LGBT

Florida’s cities are making strides in protecting lesbian gay bisexual and transgender rights while state efforts falter according to the Human Rights Campaign.  The national LGBT group is releasing its sixth annual municipal equality index.

Rachel Iacovone

It’s Oct. 11, which means it’s National Coming Out Day. The holiday was first created by the LGBT civil rights activist group the Human Rights Campaign, or HRC, nearly three decades ago.

When it began, it was in the midst of the AIDS crisis, which was largely associated with gay men in the 1980s. Since then, the spread of HIV and AIDS is much better understood, and the LGBT community, as a whole, has made several strides.

Miami-Dade commissioners on Tuesday rejected a ban on gay-conversion therapy for minors, saying the proposed crackdown would thrust local government into a parent’s right to make decisions about a child’s mental health and address matters of sexuality within the family.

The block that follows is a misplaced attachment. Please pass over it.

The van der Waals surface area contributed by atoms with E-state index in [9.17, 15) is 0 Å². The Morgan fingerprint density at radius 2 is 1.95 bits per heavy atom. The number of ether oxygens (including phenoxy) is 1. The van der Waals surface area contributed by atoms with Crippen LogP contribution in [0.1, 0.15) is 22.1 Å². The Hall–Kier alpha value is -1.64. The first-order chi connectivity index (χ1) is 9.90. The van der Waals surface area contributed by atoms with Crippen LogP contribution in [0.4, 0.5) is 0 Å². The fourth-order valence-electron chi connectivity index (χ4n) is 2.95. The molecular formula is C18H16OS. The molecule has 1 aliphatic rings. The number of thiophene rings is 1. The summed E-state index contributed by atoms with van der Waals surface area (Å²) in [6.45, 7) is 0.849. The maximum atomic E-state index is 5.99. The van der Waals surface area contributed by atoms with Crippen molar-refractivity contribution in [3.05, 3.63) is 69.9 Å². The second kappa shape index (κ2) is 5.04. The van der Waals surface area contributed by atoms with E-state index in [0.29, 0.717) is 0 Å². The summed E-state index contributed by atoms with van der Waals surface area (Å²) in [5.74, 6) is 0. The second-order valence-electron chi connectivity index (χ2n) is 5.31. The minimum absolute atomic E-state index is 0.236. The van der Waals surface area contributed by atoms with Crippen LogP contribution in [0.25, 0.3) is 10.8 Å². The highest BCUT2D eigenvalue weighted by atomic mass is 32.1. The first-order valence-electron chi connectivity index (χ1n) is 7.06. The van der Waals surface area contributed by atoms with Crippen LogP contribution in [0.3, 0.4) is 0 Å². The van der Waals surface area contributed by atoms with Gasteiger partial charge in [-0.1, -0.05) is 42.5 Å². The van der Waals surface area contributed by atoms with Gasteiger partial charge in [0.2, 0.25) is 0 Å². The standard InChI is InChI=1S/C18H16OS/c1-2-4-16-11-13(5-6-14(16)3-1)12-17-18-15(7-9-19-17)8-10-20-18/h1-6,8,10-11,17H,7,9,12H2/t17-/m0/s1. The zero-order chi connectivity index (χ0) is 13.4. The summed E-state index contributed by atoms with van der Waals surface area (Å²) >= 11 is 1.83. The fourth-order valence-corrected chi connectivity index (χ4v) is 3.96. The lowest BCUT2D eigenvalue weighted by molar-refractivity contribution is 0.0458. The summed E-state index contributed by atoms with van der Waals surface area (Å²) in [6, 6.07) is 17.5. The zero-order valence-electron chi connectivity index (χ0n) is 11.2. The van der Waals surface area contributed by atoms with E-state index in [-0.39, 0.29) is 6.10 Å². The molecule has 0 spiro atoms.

Alice Donovan Rouse / Unsplash

Pride-SWFL, a local nonprofit, is hosting its ninth annual gay pride celebration this weekend.

Though it will include the usual live music, food and drinks of a pride festival, the event, fittingly named SWFL Pride, prides itself on being volunteer-run and will feature members of other nonprofits in the area as well as community groups and supportive religious organizations.

Photo: The Laboratory Theater of Florida

The Laboratory Theater of Florida is currently running performances of the black comedy “Sordid Lives,”  an LGBT cult classic about family members dealing with their demons as they gather together after a death in the family. Audiences are invited after Thursday's performance to participate in a ‘talk back’ panel about ideas found in the play, from grappling with an LGBT identity, to gay conversion therapy, to institutionalization.

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